Nation/World

Mandela remains in serious but stable condition

This July 18, 2012, photo shows former South African President Nelson Mandela during the celebration of his 94th birthday in Qunu, South Africa.  Mandela's condition remained serious but stable on Monday, June 10, 2013, his third day in a Pretoria hospital, the South African government said. (Schalk Zuydam / Associated Press)
This July 18, 2012, photo shows former South African President Nelson Mandela during the celebration of his 94th birthday in Qunu, South Africa. Mandela's condition remained serious but stable on Monday, June 10, 2013, his third day in a Pretoria hospital, the South African government said. (Schalk Zuydam / Associated Press)

JOHANNESBURG — Nelson Mandela was in serious but stable condition in a Pretoria hospital for the third day Monday with a recurring lung infection, and a foundation led by retired archbishop Desmond Tutu described the 94-year-old anti-apartheid hero as an “extraordinary gift” to South Africa.

As family members visited South Africa’s first black president in the hospital, the government announced — in only the second communication on Mandela since he was hospitalized on Saturday — that his condition was “unchanged.”

A statement issued for the Desmond and Leah Tutu Legacy Foundation described Mandela as “the beloved father of our nation” and offered prayers for a man seen by many around the world as a symbol of reconciliation because of his peacemaking role when white racist rule ended in South Africa.

Mandela “once again endures the ravages of time in hospital,” said the Cape Town-based foundation, which was founded by Tutu and his wife Leah to promote peace. “We offer our thanks to God for the extraordinary gift of Mr. Mandela, and wish his family strength.”

Tutu, 81, was also vigorous campaigner against apartheid, which ended when all-race elections were held in 1994 and Mandela president. Like Mandela, Tutu was awarded the Nobel Peace Prize for his efforts on behalf of his compatriots. Mandela shared his prize with F.W. de Klerk, the last president of the apartheid era.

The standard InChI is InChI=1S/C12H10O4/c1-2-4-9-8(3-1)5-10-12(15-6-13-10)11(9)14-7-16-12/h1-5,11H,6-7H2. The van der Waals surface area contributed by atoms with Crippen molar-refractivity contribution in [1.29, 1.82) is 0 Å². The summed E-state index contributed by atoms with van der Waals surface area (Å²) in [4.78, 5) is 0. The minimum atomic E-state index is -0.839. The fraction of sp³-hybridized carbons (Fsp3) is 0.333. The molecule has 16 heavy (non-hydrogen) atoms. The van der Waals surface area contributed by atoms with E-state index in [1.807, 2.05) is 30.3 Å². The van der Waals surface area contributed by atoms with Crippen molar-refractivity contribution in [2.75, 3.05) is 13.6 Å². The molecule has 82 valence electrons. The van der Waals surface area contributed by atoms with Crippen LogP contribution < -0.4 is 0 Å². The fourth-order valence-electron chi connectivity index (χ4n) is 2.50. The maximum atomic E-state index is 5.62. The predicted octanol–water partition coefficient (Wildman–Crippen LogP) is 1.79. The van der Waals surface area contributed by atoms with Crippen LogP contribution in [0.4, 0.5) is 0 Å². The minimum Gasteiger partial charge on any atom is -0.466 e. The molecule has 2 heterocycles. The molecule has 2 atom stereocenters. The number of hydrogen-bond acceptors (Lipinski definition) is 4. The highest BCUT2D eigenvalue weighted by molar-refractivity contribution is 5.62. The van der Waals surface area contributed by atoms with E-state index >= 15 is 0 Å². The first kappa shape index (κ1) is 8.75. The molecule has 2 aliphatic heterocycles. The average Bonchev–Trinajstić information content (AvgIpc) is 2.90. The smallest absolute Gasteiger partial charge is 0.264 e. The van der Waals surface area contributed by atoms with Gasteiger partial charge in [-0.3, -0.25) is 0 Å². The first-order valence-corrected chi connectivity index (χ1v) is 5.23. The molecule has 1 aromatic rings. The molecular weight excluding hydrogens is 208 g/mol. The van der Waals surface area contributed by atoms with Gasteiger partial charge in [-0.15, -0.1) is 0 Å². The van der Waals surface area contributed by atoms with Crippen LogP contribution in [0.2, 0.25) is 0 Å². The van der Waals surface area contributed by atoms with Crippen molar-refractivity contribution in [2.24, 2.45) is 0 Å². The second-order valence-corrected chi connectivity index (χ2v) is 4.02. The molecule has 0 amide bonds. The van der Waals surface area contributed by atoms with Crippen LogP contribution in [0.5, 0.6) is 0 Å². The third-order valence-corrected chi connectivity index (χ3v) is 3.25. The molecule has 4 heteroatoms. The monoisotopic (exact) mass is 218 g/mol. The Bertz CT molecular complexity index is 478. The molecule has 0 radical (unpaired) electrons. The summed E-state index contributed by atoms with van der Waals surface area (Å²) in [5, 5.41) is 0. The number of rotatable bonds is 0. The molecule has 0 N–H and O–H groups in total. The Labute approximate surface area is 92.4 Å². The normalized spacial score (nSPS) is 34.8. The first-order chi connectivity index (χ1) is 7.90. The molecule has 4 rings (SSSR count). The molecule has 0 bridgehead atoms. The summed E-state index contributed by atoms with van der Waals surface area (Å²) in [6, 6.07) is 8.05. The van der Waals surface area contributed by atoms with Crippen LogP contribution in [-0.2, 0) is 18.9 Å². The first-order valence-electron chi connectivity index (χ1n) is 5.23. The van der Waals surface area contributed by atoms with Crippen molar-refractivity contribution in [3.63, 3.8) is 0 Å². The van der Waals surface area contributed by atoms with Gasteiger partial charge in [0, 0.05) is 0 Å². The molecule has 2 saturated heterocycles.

“We send our blessings to the doctors and nurses responsible for his care,” Tutu’s foundation said.

Meanwhile, the African National Congress, South Africa’s ruling party, dismissed as false a report in Monday’s edition of The Star newspaper that Mandela’s family had barred senior party leaders and government officials from visiting the hospital.

On April 29, state television broadcast footage of a visit to Mandela’s home by President Jacob Zuma and other ANC leaders. Zuma said then that Mandela was in good shape, but the footage — the first public images of Mandela in nearly a year — showed him silent and unresponsive, even when Zuma tried to hold his hand.

Some South Africans said that showing images of a clearly ill Mandela was inappropriate and appeared to reflect an attempt by the ruling party to benefit politically from its association with Mandela, a former ANC head, in the run-up to national elections next year. The party denied the accusation.

In its brief statement on Mandela’s health, the presidency said Zuma “reiterates his call for South Africa to pray for Madiba and the family during this time,” referring to Mandela by his clan name.

Mandela has been hospitalized several times in recent months. During a hospital stay that ended April 6, doctors diagnosed him with pneumonia and drained fluid from his chest.

Mandela has been particularly vulnerable to respiratory problems since contracting tuberculosis during 27 years as the prisoner of the white racist government. The bulk of that period was spent on Robben Island, off the coast of Cape Town where Mandela and other prisoners spent part of the time toiling in a stone quarry.

He was freed in 1990, and then embarked on peacemaking efforts during the tense transition that saw the demise of the apartheid system and his own election as president in 1994.

The former leader retired from public life years ago and had received medical care at his Johannesburg home until his latest transfer to a hospital.



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